The third thing one should mention when speaking of Finnish fandom are the Finnish sf magazines. The fact is there isn't one single commercial sf magazine published in Finland. There have been many attempts to publish one in Finland during the years of fandom and even before, but each attempt has failed. Each magazine has died either before a single published issue or after a couple of issues.
In their place, however, there's a wide range of professional looking fan-, semi- and prozines. They are very slick, printed on glossy paper and looking just as good as any professional sf magazine with a content to match. There are short stories, both domestic and translated, articles, fantastic artwork, comics, and all the rest you would expect to find in any professional sf-magazine The biggest zines such as Portti, Spin and Tähtivaeltaja are for sale at bookstores and Portti can even be found at newsagents.
The first logical step to start presenting the Finnish fandom would probably be the Finncon, the most important Finnish national con. Finncons are big events, have been so from the very beginning. In most respects the Finncons are like any other big con in Europe or USA, with lots of programme going on simultaneously, panels, lectures and other program items, guest of honour's giving speeches and autograph sessions. On Saturday night there's the official con party with a masquerade contest.
The one thing that sets the Finncons apart from foreign cons, however, is that they are free. Yes, that's right. There's no entrance fee whatsoever to them. Since Finncon '89, one of the main principles of the Finncon has been that everyone interested should be able to attend. This way any passer-by can just pop in to see what's going on and with any luck find the con interesting – and so a new sf/f fan is born.
'The Finncon brand', so to speak, was created in the first Finncons held in Helsinki in late 80's and early 90's.The Finncons are supposed to be big events, without entrance fee and concentrate on literature. So far most, if not all, guests of honour have been writers instead of television figures. There's of course a simple explanation for that. For the prize of world class author the most you could get from the world of audiovisual sci-fi is "the third storm trooper from right".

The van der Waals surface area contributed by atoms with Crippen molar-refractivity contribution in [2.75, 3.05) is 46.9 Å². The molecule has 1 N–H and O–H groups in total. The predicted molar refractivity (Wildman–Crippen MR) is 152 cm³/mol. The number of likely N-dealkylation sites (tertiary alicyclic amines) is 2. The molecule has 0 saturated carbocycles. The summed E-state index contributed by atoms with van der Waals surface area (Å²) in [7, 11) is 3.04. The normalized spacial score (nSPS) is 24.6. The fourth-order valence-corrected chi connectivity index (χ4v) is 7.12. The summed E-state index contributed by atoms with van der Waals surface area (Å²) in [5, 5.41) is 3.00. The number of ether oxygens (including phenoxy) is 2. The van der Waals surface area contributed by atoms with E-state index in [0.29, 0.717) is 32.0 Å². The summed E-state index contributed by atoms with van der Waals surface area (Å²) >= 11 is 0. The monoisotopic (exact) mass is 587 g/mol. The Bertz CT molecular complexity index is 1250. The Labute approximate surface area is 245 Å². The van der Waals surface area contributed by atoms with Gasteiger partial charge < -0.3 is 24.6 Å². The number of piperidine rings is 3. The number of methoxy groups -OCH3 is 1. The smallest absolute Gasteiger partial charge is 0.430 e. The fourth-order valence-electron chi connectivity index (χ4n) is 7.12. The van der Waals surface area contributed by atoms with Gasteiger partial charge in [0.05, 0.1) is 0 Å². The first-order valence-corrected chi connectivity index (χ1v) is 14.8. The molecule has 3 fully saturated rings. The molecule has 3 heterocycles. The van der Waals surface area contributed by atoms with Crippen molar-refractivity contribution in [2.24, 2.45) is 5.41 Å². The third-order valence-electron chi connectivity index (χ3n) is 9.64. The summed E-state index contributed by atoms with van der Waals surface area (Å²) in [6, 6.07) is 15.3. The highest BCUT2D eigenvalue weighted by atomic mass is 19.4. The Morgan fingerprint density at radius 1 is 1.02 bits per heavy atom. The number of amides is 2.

This has, however, proved to be a very well-working formula and so far all Finncons have been successes. Over the years Finncons have gotten bigger and bigger, becoming a major cultural event in Finland. For a number of years now the number of attendees have been in thousands. In 1995 Finncon was for the first time held outside Helsinki, in the town of Jyväskylä. From there on the task of arranging Finncon has rotated from town to town.
One of the secrets behind Finncon's success is the one mentioned earlier, Finnish fandom's ability to work together. Finland is, after all, a small country and it is small wonder Finncons are such big events. That's why Finncons have always been Finnish fandom's joint effort. The main responsibility has of course always been on the town that actually arranges it, but Finncons wouldn't be possible without everyone doing their share.
Naturally, Finncons wouldn't be possible without money and over the years the Finnish con organizers have gotten very good at gathering funds from government grants and looking for sponsors and other co-operation partners. As proof of the determination of people behind the Finncon brand, Finncon X (the tenth Finncon) was also Baltcon and Eurocon, with more program and activities than any previous Finnish con. In 2004 Finncon was held in Jyväskylä (together with Animecon, making it a huge as well). In 2006 it will be Helsinki's turn again.